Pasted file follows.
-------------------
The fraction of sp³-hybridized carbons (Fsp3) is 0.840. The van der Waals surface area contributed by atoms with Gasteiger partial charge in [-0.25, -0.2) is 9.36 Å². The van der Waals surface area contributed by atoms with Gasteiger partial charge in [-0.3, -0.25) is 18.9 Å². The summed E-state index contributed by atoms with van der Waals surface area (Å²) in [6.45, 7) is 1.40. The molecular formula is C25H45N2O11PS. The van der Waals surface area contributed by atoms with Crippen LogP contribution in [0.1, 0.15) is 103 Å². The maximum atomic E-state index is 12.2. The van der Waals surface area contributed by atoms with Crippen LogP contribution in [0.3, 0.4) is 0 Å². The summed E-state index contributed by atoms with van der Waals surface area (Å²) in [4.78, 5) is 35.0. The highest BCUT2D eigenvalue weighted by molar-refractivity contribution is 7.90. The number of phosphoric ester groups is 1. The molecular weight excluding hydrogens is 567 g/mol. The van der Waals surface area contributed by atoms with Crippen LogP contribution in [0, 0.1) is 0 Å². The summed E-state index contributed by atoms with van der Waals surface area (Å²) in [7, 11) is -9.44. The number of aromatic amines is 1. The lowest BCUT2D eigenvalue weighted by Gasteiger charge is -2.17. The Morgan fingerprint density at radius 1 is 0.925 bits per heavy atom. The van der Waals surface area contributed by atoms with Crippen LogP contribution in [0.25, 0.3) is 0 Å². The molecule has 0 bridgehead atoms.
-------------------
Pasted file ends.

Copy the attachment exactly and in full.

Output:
The fraction of sp³-hybridized carbons (Fsp3) is 0.840. The van der Waals surface area contributed by atoms with Gasteiger partial charge in [-0.25, -0.2) is 9.36 Å². The van der Waals surface area contributed by atoms with Gasteiger partial charge in [-0.3, -0.25) is 18.9 Å². The summed E-state index contributed by atoms with van der Waals surface area (Å²) in [6.45, 7) is 1.40. The molecular formula is C25H45N2O11PS. The van der Waals surface area contributed by atoms with Crippen LogP contribution in [0.1, 0.15) is 103 Å². The maximum atomic E-state index is 12.2. The van der Waals surface area contributed by atoms with Crippen LogP contribution in [0.3, 0.4) is 0 Å². The summed E-state index contributed by atoms with van der Waals surface area (Å²) in [4.78, 5) is 35.0. The highest BCUT2D eigenvalue weighted by molar-refractivity contribution is 7.90. The number of phosphoric ester groups is 1. The molecular weight excluding hydrogens is 567 g/mol. The van der Waals surface area contributed by atoms with Crippen LogP contribution in [0, 0.1) is 0 Å². The summed E-state index contributed by atoms with van der Waals surface area (Å²) in [7, 11) is -9.44. The number of aromatic amines is 1. The lowest BCUT2D eigenvalue weighted by Gasteiger charge is -2.17. The Morgan fingerprint density at radius 1 is 0.925 bits per heavy atom. The van der Waals surface area contributed by atoms with Crippen LogP contribution in [0.25, 0.3) is 0 Å². The molecule has 0 bridgehead atoms.